I have a C++ Windows program. I have a text file that has some data. Currently, the text file is a separate file, and it is loaded at runtime and parsed. How is it possible to embed this into the binary as a resource?

2 Answers 2


Since you're working on a native Windows application, what you want to do is to create a user-defined resource to embed the contents of the text file into the compiled resource.

The format of a user-defined resource is documented on MSDN, as are the functions for loading it.

You embed your text file in a resource file like this:

nameID typeID filename

where nameID is some unique 16-bit unsigned integer that identifies the resource and typeID is some unique 16-bit unsigned integer greater than 255 that identifies the resource type (you may define those integers in the resource.h file). filename is the path to the file that you want to embed its binary contents into the compiled resource.

So you might have it like this:

In resource.h:

// Other defines...

#define TEXTFILE        256
#define IDR_MYTEXTFILE  101

In your resource file:

#include "resource.h"

// Other resource statements...


Then you load it like this (error-checking code omitted for clarity):

#include <windows.h>
#include <cstdio>
#include "resource.h"

void LoadFileInResource(int name, int type, DWORD& size, const char*& data)
    HMODULE handle = ::GetModuleHandle(NULL);
    HRSRC rc = ::FindResource(handle, MAKEINTRESOURCE(name),
    HGLOBAL rcData = ::LoadResource(handle, rc);
    size = ::SizeofResource(handle, rc);
    data = static_cast<const char*>(::LockResource(rcData));

// Usage example
int main()
    DWORD size = 0;
    const char* data = NULL;
    LoadFileInResource(IDR_MYTEXTFILE, TEXTFILE, size, data);
    /* Access bytes in data - here's a simple example involving text output*/
    // The text stored in the resource might not be NULL terminated.
    char* buffer = new char[size+1];
    ::memcpy(buffer, data, size);
    buffer[size] = 0; // NULL terminator
    ::printf("Contents of text file: %s\n", buffer); // Print as ASCII text
    delete[] buffer;
    return 0;

Note that you don't actually have to free the resource since the resource resides in the binary of the executable and the system will delete them automatically when the program exits (the function FreeResource() does nothing on 32-bit and 64-bit Windows systems).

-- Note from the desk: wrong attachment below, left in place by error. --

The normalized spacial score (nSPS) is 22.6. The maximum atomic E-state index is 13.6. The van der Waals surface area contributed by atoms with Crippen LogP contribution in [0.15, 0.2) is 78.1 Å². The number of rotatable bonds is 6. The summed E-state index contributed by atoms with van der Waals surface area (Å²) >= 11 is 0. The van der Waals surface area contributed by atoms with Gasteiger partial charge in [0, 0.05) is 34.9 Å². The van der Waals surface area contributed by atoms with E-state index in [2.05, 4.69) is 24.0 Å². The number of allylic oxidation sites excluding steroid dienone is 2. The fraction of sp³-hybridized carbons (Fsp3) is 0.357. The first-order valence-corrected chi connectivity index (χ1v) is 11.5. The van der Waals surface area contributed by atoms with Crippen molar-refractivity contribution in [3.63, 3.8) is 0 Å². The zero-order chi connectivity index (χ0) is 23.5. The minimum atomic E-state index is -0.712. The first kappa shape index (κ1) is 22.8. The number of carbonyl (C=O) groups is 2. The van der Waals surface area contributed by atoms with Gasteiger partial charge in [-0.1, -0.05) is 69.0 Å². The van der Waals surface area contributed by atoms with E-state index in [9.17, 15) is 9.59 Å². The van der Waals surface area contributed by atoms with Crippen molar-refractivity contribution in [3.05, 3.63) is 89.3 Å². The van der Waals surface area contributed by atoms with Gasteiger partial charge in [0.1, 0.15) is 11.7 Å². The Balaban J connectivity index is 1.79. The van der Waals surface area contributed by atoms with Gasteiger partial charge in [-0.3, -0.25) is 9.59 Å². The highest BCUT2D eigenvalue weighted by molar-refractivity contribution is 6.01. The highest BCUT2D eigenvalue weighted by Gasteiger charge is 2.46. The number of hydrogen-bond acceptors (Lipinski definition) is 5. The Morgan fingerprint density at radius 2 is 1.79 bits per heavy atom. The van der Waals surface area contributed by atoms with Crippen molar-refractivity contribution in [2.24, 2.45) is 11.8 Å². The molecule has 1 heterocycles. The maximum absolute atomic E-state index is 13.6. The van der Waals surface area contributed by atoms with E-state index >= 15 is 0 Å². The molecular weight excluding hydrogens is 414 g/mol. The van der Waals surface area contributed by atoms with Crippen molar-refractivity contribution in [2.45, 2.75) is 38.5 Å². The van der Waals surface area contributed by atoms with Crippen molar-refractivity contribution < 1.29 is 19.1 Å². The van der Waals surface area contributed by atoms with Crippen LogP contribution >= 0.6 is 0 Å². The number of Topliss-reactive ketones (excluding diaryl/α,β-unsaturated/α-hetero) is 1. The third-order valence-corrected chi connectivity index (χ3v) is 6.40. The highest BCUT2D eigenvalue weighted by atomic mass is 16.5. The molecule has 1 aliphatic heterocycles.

Because the data resides in the executable binary, you can't modify it via the retrieved pointer directly (that's why the LoadFileInResource() function implementation stores the pointer in a const char*). You need to use the BeginUpdateResource(), UpdateResource(), and EndUpdateResource() functions to do that.

  • I have one more general wondering asked here. Could you please answer to my second question that is related to your answer? Just how to have a dll file that has a function to contain the code that is in main in your answer.
    – utvecklare
    Feb 20, 2016 at 10:59
  • " the system will delete them automatically when the program exits" Don't all program when exit the system free resources? Memory leak and resource leak occurs during the execution of an executable. So if this program loads n of the same resource it will issue in a resource leak.
    – Raindrop7
    Nov 7, 2017 at 20:14
  • In the properties of the resource file there's "Null Terminate Strings" Feb 20, 2018 at 10:40
  • I have a win32 application. Can I know where I can find the resource file and how I can create a user-defined resource file? I want to load an xml file during the build itself. File size is 20MB.
    – Programmer
    Jan 10, 2019 at 5:12

You can use xxd (from a linux machine or probably cygwin) to generate the data for a .h/.cc file.

There are lots of stack overflow questions that expand on this in detail:

  • 9
    -1 PE(+) files are already capable of storing custom resources, and the Windows build tools have everything you need. The resource script syntax is documented, and the OS provides APIs for accessing that data. This answer is the answer to another question. Apr 28, 2014 at 13:00

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